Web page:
“A sexy, weird, anarchic treat, Pitchin’ The Tent sets the Fringiness bar by which I will judge the rest of this year’s festival.”
Washington City Paper

“fantastically fun and delightfully subversive”
DC Theatre Scene 

“These three goddesses of rock ‘n’ roll will have you dancing in and out of your seat with their tour de force choreography and performances.” -Rick Westerkamp
DC Metro Theater Arts

“provocative, intellectual and daring.”
Washington City Paper

“both visually and conceptually interesting.”
DC Theatre Scene

“[our] hope to offer a space for a mix of artists to test works-in-progress and push boundaries.”
The Washington Post


Responses to
Structure, Content and Emotion:

A number of comments have addressed the simplicity of my work.  A peer described my pedestrian dance study 11 20 AM as “an exquisitely simple and compelling exercise to watch.”  In reference to my dance film, frontman, a peer wrote, “you worked simply and effectively – When I say simply I am not implying you did not work hard to make this video. I am referring to how easy it is to watch. You seamlessly shifted from angle to angle without the viewer realizing how you were manipulating our view. You weaved us through the piece without upstaging the performance.”  In finding how to communicate my ideas as clearly as possible, I describe what I am doing from an honest and thoughtful place.  My writing has been described as, “from the artist’s perspective … we need much more of that in our field.”

My work has brought up questions of the female commentary on male, women performing8098777500_53db70964e the male experience combined with the androgyny of the performers.  These questions have conjured images of perfume ads, models fidgeting, and reaching for someone’s attention.  To express these images, my peers have pointed out repeated movement motifs like expressivity in the hands and fingers, direct elbow/knee movements and spreading legs in a seated pose.

As my aesthetic has evolved, I have experimented with costuming, music and sites for my work.  In the dance film frontman, my peer commented that the dancers have, “very complete looks and different from each other.” He also mentioned that the costuming is in line with the gender theme of the film.  For Urban Swim, I received multiple comments about my hair as a prop.  Many mentioned the sites of my work in their comments.  Here are two about the bars of the fence and the streetscape in 11 20 AM:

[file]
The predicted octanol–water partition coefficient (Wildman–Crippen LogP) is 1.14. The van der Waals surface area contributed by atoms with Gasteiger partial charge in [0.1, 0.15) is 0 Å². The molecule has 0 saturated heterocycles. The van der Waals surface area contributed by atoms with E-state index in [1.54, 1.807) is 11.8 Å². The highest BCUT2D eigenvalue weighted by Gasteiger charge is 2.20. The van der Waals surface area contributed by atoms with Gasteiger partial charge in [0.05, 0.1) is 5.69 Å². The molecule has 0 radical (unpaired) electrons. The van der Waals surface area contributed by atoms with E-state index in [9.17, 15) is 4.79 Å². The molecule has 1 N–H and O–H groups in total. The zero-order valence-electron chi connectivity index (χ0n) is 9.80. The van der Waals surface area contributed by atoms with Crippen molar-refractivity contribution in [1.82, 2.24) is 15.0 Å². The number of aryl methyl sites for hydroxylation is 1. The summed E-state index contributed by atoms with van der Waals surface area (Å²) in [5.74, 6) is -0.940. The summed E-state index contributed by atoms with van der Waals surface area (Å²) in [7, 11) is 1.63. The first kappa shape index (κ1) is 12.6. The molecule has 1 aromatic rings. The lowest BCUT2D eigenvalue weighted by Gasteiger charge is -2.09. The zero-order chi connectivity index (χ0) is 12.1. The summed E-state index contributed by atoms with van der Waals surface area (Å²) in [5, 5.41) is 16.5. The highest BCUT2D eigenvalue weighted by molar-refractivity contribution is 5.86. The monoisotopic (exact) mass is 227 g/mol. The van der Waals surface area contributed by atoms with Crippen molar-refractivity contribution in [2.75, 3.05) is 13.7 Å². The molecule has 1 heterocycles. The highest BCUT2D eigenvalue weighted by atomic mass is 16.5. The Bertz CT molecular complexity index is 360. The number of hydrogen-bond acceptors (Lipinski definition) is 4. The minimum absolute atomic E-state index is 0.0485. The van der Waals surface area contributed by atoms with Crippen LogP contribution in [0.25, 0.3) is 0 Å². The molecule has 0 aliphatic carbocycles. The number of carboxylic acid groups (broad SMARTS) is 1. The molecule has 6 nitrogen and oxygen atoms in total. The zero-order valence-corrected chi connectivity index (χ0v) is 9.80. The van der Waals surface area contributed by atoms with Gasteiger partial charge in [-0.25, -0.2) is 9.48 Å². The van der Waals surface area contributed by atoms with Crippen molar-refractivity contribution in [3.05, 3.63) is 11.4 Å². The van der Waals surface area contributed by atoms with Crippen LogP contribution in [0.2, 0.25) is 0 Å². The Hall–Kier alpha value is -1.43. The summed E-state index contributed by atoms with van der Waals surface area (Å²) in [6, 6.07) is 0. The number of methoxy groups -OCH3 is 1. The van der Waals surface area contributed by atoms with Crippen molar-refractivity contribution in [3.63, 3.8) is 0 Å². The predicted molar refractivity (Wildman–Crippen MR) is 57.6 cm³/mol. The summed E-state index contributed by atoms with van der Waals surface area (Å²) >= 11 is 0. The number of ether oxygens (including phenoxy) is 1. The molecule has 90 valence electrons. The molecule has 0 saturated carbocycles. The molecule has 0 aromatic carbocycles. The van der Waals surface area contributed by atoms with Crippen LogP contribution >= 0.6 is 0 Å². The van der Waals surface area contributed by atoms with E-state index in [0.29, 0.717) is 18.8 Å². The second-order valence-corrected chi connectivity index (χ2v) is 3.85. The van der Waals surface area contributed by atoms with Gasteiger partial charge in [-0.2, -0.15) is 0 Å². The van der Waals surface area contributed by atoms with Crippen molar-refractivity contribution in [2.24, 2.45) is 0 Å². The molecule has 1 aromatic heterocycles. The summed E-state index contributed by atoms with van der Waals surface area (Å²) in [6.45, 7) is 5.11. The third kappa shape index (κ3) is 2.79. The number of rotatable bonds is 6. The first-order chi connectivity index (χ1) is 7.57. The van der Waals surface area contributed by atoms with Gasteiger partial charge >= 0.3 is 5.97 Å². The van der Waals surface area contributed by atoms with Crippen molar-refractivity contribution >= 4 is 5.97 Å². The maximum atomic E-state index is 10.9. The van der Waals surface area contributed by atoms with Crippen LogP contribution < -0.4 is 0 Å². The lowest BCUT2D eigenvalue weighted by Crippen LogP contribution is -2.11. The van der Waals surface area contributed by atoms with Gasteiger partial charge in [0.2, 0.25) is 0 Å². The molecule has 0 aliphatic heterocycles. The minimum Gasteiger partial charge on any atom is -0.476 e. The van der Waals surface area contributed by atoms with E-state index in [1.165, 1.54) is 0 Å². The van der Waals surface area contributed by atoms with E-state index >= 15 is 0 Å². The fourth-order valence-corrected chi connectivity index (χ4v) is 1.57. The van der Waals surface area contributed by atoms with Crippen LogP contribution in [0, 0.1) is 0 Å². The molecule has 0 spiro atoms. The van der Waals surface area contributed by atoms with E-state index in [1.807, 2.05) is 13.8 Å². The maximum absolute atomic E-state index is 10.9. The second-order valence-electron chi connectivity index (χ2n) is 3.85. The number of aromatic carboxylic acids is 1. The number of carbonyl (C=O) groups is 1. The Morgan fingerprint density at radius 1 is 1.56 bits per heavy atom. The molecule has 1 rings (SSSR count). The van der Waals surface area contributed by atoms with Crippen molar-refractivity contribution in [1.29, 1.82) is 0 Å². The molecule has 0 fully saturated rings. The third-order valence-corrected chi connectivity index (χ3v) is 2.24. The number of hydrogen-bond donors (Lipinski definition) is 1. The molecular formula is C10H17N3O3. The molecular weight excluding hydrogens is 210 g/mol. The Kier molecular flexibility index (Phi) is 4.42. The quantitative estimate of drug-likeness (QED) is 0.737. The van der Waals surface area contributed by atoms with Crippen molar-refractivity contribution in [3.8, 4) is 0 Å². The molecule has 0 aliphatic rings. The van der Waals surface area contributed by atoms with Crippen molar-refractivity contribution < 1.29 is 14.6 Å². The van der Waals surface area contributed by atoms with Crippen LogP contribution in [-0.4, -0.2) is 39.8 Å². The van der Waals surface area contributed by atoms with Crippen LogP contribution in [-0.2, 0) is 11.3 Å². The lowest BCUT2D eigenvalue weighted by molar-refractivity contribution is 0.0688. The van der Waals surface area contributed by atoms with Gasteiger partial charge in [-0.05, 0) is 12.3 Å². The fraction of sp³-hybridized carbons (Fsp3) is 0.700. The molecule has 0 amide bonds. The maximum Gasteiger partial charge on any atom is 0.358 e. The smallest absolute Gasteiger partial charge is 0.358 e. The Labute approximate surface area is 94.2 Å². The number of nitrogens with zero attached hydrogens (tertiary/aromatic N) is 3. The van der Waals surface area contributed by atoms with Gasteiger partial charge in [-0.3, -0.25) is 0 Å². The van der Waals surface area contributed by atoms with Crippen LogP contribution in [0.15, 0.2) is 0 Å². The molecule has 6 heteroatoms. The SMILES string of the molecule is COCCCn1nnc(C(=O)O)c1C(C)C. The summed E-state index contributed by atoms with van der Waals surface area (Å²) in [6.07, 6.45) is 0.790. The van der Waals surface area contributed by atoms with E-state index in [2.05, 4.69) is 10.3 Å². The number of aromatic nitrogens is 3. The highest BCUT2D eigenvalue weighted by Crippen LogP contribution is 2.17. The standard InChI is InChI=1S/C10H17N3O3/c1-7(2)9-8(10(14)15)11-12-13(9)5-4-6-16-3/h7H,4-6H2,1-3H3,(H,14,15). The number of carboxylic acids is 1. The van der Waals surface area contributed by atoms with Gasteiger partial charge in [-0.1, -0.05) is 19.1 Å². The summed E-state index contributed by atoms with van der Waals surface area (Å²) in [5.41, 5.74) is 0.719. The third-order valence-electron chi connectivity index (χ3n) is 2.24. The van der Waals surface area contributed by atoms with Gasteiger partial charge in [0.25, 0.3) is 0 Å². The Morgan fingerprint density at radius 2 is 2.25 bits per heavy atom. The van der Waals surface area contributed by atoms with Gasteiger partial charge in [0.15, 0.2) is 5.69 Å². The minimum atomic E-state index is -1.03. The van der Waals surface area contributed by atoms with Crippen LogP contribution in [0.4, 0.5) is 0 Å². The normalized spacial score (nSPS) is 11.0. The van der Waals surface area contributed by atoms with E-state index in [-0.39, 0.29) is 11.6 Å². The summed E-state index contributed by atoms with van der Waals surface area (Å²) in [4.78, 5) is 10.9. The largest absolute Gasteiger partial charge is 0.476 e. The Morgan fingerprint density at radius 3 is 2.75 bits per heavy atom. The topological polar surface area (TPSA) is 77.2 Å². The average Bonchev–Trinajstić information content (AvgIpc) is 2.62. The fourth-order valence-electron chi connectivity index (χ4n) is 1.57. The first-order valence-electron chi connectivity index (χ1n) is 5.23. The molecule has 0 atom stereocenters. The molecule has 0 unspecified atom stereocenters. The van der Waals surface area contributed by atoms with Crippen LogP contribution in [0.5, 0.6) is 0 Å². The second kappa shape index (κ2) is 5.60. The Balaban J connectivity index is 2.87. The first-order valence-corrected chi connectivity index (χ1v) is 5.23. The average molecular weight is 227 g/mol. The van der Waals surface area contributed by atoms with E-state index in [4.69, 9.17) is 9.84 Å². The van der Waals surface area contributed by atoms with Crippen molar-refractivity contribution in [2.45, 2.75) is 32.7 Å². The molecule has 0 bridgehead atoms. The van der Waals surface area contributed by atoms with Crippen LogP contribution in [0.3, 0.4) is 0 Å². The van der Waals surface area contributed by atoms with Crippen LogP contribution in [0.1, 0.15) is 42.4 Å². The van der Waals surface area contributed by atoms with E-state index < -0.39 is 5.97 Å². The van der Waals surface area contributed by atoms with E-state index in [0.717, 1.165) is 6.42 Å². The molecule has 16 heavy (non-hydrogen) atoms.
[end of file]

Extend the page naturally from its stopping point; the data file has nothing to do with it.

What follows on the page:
1120AMstill“Great framing – the bars made me feel like I was spying and ‘in the know’ of what was happening. The horizontal-ness of the passing cars, other walkers and you were in contrast to that.”

“the layers of the setting (bars/human speed/ cars parked and not moving/cars, trucks traffic moving both directions at high speed/ static buildings across the street) was very interesting and demanding attention. The people walking by including you were quite dramatic and your rendition of character excellent.”

For frontman, a peer commented, “the location of the subjects up on stage begs for an audience that they could be pouring themselves out to. I don’t sense competition between them, but certainly an indulgence in the attention a “front man” might get from a bunch of screaming fans.”

The emotional responses to my work have ranged from joy to discomfort to innocence. Urban Swim elicited a sense of freedom.  The blue tint in Dude III brought the viewer joy.  In Dude, the view felt defensive and aggressive.  And in Porch Dance for Two: PDX & DC, the study, “challenged the viewer’s mind as well as visual understanding.”


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